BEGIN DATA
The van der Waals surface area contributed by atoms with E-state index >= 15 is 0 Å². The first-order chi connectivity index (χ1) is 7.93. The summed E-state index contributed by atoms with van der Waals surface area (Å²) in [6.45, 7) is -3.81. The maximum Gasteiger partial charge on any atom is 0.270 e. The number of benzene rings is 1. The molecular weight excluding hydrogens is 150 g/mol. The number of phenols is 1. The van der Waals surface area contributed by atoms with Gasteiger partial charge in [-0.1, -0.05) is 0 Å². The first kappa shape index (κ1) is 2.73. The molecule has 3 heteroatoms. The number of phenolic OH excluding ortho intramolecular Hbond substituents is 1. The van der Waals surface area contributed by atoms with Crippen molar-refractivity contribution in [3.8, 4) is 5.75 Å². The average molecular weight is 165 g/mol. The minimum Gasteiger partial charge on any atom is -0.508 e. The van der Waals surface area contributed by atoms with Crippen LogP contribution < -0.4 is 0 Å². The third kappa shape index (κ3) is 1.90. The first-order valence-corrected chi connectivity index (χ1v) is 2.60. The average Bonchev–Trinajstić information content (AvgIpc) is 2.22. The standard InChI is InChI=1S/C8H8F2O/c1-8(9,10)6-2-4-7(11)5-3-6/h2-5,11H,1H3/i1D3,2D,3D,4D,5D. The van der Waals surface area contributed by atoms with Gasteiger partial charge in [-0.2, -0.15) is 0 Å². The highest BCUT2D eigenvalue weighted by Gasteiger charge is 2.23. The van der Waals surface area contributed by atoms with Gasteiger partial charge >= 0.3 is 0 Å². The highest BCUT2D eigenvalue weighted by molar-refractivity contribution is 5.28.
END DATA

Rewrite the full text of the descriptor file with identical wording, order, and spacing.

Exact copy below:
The van der Waals surface area contributed by atoms with E-state index >= 15 is 0 Å². The first-order chi connectivity index (χ1) is 7.93. The summed E-state index contributed by atoms with van der Waals surface area (Å²) in [6.45, 7) is -3.81. The maximum Gasteiger partial charge on any atom is 0.270 e. The number of benzene rings is 1. The molecular weight excluding hydrogens is 150 g/mol. The number of phenols is 1. The van der Waals surface area contributed by atoms with Gasteiger partial charge in [-0.1, -0.05) is 0 Å². The first kappa shape index (κ1) is 2.73. The molecule has 3 heteroatoms. The number of phenolic OH excluding ortho intramolecular Hbond substituents is 1. The van der Waals surface area contributed by atoms with Crippen molar-refractivity contribution in [3.8, 4) is 5.75 Å². The average molecular weight is 165 g/mol. The minimum Gasteiger partial charge on any atom is -0.508 e. The van der Waals surface area contributed by atoms with Crippen LogP contribution < -0.4 is 0 Å². The third kappa shape index (κ3) is 1.90. The first-order valence-corrected chi connectivity index (χ1v) is 2.60. The average Bonchev–Trinajstić information content (AvgIpc) is 2.22. The standard InChI is InChI=1S/C8H8F2O/c1-8(9,10)6-2-4-7(11)5-3-6/h2-5,11H,1H3/i1D3,2D,3D,4D,5D. The van der Waals surface area contributed by atoms with Gasteiger partial charge in [-0.2, -0.15) is 0 Å². The highest BCUT2D eigenvalue weighted by Gasteiger charge is 2.23. The van der Waals surface area contributed by atoms with Gasteiger partial charge >= 0.3 is 0 Å². The highest BCUT2D eigenvalue weighted by molar-refractivity contribution is 5.28.